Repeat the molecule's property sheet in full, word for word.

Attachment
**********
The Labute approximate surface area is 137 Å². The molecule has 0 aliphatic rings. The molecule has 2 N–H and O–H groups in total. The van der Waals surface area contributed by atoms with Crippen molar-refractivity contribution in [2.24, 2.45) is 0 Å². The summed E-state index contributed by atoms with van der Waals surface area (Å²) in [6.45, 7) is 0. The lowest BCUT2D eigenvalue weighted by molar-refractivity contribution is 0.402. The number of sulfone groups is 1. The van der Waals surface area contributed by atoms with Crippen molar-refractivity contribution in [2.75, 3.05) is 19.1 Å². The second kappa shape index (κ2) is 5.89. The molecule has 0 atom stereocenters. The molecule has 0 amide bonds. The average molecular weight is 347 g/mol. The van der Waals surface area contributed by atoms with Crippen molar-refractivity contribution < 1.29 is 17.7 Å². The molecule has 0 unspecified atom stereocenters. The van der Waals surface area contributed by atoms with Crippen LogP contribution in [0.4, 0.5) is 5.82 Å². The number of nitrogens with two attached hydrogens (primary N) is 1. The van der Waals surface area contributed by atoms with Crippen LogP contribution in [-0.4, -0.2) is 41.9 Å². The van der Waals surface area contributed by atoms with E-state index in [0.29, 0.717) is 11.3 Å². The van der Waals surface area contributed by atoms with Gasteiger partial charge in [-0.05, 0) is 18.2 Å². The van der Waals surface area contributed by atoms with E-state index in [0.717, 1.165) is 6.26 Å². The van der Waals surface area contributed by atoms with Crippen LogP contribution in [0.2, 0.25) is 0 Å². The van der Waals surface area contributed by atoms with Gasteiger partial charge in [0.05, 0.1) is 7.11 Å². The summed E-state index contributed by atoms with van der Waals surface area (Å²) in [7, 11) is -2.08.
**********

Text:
The Labute approximate surface area is 137 Å². The molecule has 0 aliphatic rings. The molecule has 2 N–H and O–H groups in total. The van der Waals surface area contributed by atoms with Crippen molar-refractivity contribution in [2.24, 2.45) is 0 Å². The summed E-state index contributed by atoms with van der Waals surface area (Å²) in [6.45, 7) is 0. The lowest BCUT2D eigenvalue weighted by molar-refractivity contribution is 0.402. The number of sulfone groups is 1. The van der Waals surface area contributed by atoms with Crippen molar-refractivity contribution in [2.75, 3.05) is 19.1 Å². The second kappa shape index (κ2) is 5.89. The molecule has 0 atom stereocenters. The molecule has 0 amide bonds. The average molecular weight is 347 g/mol. The van der Waals surface area contributed by atoms with Crippen molar-refractivity contribution < 1.29 is 17.7 Å². The molecule has 0 unspecified atom stereocenters. The van der Waals surface area contributed by atoms with Crippen LogP contribution in [0.4, 0.5) is 5.82 Å². The number of nitrogens with two attached hydrogens (primary N) is 1. The van der Waals surface area contributed by atoms with Crippen LogP contribution in [-0.4, -0.2) is 41.9 Å². The van der Waals surface area contributed by atoms with E-state index in [0.29, 0.717) is 11.3 Å². The van der Waals surface area contributed by atoms with Gasteiger partial charge in [-0.05, 0) is 18.2 Å². The van der Waals surface area contributed by atoms with E-state index in [0.717, 1.165) is 6.26 Å². The van der Waals surface area contributed by atoms with Crippen LogP contribution in [0.2, 0.25) is 0 Å². The van der Waals surface area contributed by atoms with Gasteiger partial charge in [0.05, 0.1) is 7.11 Å². The summed E-state index contributed by atoms with van der Waals surface area (Å²) in [7, 11) is -2.08.